OSHA Revises the Hazard Communication Standard

OSHA Revises the Hazard Communication Standard

OSHA has revised the Hazard Communication Standard (29 CFR 1910.1200) to align with the Globally Harmonized System (GHS) for the Classification and Labeling of Chemicals. There are several important revisions that impact printing operations, and they are as follows:

  • Material Safety Data Sheets are now referred to as Safety Data Sheets. This is not only a name change but will also standardize these documents as manufacturers and importers will now have to follow a uniform 16-section format to communicate the hazards associated with their products.
  • Labels for chemical containers will change. In addition to product identifiers and supplier information, they will now require a harmonized signal word, pictogram, and hazard statements. Precautionary statements are also required to describe recommended measures to protect against hazardous exposures.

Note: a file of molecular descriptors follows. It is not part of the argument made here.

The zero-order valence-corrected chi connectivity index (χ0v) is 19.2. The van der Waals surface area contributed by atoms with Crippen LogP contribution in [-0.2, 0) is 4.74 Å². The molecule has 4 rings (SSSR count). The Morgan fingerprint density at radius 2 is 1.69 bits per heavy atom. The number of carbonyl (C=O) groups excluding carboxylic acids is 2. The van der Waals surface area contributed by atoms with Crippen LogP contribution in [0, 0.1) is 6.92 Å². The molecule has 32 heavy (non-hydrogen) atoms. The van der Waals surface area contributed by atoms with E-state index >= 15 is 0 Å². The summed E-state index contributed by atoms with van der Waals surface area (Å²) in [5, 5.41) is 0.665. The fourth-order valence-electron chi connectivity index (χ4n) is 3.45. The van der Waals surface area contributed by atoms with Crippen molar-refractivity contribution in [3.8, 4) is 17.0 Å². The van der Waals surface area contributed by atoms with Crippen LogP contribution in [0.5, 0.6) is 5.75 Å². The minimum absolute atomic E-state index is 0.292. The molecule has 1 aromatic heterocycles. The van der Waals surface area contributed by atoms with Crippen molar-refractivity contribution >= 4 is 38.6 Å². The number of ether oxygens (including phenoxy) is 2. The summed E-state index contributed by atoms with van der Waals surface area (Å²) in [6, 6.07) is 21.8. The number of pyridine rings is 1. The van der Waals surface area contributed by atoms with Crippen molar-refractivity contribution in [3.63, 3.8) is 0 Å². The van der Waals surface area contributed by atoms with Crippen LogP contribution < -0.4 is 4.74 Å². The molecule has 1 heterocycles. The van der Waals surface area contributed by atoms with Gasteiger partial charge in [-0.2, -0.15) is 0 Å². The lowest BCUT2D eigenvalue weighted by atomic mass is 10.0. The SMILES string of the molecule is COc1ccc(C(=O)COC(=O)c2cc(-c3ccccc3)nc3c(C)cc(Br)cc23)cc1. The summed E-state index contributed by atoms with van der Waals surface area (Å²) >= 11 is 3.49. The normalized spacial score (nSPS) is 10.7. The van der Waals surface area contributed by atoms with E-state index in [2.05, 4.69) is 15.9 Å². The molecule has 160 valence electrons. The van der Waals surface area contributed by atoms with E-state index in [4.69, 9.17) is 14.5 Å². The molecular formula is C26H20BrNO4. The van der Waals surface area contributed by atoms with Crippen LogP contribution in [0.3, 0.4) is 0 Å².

• Combustible dust has been added to the definition of hazardous chemicals. This means that combustible dust hazards now must be addressed on labels, SDSs, and employee training. The new standard outlines the label elements required for combustible dust, including the signal word “warning” and the hazard statement, “May form combustible dust concentrations in the air.”


The deadline for initially training all employees on the revisions was December 1, 2013. For more information, check out these resources:

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